‘I Love Lucy’: Keith Thibodeaux Explained Why He Preferred Working on ‘The Andy Griffith Show’

by Suzanne Halliburton
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Keith Thibodeaux played Little Ricky and two different friends of Opie Taylor. If given his druthers, he probably liked hanging out in Mayberry the best.

Keith Thibodeaux is the now very grown-up child actor “I Love Lucy” fans know as Richard Keith. He turned 70 in December. He’s the last living regular cast member of “I Love Lucy,” the show based on the real-life marriage of Lucille Ball and Desi Arnaz.

Thibodeaux went by the name Richard Keith because Desi Arnaz, who was from Cuba, had a difficult time pronouncing his Louisiana Cajun last name.

Keith Thibodeaux was a musical prodigy. When he was 3, Thibodeaux earned $500 a week playing the drums with Horace Heidt, a bandleader who hosted a national radio show. Given Thibodeaux’s musical skills, he was an obvious choice to play “Little Ricky,” the only child on the show.

Keith Thibodeaux Spent So Much Time With Arnaz’s, He Was Like One Of Family

Lucie Arnaz, the real-life daughter, said she thought Keith Thibodeaux actually was related to the family. She said he taught Desi Jr., her brother, to play the drums.

“For a long time, I thought Keith was related to us because he went everywhere with us,” she said in a 2011 interview. “He was Desi’s best friend. Because of Keith, Desi learned to play the drums.

“My mother kind of adopted him in a way. He would go with us on weekends. Keith is in all of our home movies and all of our photographs growing up.”

Yet, given all the love the Arnaz family showed him, Keith Thibodeaux might’ve preferred “The Andy Griffith Show.”

He Says Andy Griffith Show Was More Relaxed

He played two different friends of young Opie (Ron Howard). Keith Thibodeaux appeared in a dozen episodes from season three through six. First, he was Opie’s friend, Carter French. Then, he played Johnny Paul Jason. He portrayed that character 11 times.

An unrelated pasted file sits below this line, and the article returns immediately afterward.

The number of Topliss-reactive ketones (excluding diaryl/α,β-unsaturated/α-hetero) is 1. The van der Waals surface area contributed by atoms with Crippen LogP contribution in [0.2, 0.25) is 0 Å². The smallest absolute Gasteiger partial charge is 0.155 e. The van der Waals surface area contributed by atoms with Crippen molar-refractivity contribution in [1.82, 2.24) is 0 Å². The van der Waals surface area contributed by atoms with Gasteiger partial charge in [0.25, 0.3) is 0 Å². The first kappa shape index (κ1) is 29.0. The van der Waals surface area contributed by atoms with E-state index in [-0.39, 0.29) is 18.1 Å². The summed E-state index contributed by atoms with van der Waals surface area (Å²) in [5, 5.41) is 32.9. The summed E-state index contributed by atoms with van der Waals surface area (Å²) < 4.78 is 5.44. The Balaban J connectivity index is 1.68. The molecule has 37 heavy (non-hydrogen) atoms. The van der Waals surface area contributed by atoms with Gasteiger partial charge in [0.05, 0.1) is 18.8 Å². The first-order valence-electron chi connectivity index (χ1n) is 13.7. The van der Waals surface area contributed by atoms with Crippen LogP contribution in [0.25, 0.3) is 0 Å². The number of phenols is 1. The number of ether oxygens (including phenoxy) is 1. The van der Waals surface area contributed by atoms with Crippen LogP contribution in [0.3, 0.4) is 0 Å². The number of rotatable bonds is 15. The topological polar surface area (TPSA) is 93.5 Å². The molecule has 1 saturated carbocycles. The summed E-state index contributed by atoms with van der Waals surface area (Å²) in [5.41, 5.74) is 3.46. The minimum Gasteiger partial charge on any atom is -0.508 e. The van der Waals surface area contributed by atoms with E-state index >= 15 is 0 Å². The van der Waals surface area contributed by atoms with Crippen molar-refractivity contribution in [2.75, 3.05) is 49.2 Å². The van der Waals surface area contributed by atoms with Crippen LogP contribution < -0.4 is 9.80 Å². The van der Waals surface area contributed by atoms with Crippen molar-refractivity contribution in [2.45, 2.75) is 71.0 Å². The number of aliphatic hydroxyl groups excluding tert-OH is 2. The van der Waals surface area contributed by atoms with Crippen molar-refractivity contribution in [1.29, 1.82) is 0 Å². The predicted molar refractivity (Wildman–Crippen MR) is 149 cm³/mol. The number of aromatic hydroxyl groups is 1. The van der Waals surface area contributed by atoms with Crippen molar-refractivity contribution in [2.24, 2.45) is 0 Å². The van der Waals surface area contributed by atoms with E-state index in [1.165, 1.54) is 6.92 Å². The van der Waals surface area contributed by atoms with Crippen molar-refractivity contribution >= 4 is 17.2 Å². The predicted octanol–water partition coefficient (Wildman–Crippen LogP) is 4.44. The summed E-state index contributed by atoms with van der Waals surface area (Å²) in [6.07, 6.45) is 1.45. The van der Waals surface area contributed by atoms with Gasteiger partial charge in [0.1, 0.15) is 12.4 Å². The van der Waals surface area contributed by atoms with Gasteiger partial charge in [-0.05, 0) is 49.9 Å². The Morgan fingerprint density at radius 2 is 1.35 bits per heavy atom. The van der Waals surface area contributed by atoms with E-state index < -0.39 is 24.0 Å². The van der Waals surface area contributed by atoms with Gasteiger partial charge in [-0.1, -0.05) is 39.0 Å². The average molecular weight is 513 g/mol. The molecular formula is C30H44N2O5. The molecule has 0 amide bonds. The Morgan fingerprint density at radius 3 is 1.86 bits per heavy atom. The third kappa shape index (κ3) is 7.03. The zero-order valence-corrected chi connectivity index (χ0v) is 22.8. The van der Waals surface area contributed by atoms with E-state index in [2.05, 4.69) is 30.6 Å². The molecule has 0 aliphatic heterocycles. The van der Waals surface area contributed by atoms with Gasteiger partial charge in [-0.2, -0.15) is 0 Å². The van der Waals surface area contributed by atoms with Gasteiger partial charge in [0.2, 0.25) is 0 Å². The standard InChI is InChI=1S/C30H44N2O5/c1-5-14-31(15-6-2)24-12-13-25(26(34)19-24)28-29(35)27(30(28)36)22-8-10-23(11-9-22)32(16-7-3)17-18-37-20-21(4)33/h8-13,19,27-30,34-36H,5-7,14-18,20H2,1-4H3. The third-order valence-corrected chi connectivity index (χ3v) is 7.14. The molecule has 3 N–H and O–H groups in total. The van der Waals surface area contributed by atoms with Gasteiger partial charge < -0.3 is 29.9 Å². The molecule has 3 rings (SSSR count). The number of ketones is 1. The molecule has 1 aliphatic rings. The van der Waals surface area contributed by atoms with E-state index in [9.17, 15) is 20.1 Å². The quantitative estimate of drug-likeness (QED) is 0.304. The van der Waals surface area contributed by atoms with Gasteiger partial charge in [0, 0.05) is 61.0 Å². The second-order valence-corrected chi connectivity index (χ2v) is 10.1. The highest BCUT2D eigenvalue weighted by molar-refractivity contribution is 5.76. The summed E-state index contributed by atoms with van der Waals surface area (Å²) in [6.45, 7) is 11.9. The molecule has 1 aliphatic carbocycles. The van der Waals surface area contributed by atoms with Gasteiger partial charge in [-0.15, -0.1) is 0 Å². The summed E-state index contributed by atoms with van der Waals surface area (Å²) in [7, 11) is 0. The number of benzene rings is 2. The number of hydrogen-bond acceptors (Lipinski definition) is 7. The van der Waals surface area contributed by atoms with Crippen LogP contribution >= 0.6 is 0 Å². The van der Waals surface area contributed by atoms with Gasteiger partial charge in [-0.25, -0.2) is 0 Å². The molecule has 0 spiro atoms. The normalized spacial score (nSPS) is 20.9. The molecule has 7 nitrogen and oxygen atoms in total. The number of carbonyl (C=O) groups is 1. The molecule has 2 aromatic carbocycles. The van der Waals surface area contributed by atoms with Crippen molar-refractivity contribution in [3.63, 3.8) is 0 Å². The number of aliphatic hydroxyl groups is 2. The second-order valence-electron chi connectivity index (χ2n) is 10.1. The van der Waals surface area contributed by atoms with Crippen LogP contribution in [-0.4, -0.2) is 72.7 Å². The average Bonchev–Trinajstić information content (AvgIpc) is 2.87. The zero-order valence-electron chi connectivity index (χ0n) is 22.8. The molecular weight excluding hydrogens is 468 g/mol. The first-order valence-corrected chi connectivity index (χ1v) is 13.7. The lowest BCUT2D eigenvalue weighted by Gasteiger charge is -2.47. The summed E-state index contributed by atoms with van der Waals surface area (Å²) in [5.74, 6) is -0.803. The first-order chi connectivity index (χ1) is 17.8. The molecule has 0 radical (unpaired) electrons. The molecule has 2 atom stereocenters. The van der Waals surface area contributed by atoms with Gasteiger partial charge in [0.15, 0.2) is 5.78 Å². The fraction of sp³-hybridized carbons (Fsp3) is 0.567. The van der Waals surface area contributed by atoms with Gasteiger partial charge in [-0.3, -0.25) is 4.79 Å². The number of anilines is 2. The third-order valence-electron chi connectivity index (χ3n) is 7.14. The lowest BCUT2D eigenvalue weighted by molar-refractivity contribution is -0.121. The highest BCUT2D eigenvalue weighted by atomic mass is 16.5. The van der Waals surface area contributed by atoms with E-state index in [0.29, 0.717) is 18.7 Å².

Keith Thibodeaux felt comfortable on the Andy Griffith set. For one, he had the same tutor from the “I Love Lucy.”

And, the approach to both shows was starkly different. Directors with “I Love Lucy” filmed it in front of a live audience with three different cameras.

Keith Thibodeaux recently talked about his experience. He said “The I Love Lucy’ set was a wonderful set, great people. But there was a little bit more pressure.”

Plus, each episode of the “Andy Griffith Show” took about a week to film. The pace was leisurely. The vibe was different.

“And ‘The Andy Griffith Show’ was a wonderful experience,” Keith Thibodeaux said. “The set was more laid back, more country…they (the actors) were basically like they were on the show. Andy would play checkers with the make-up man…he’d often strum his guitar with the cast in the back. It was just a good, down-home set.”

Thibodeaux moved back to Louisiana. He raised his family in Mississippi. He kept with music as part of the Christian rock group, David And The Giants.

But somewhere, somebody is recognizing him as playing a kid on two of the top TV shows in American history.

Outsider.com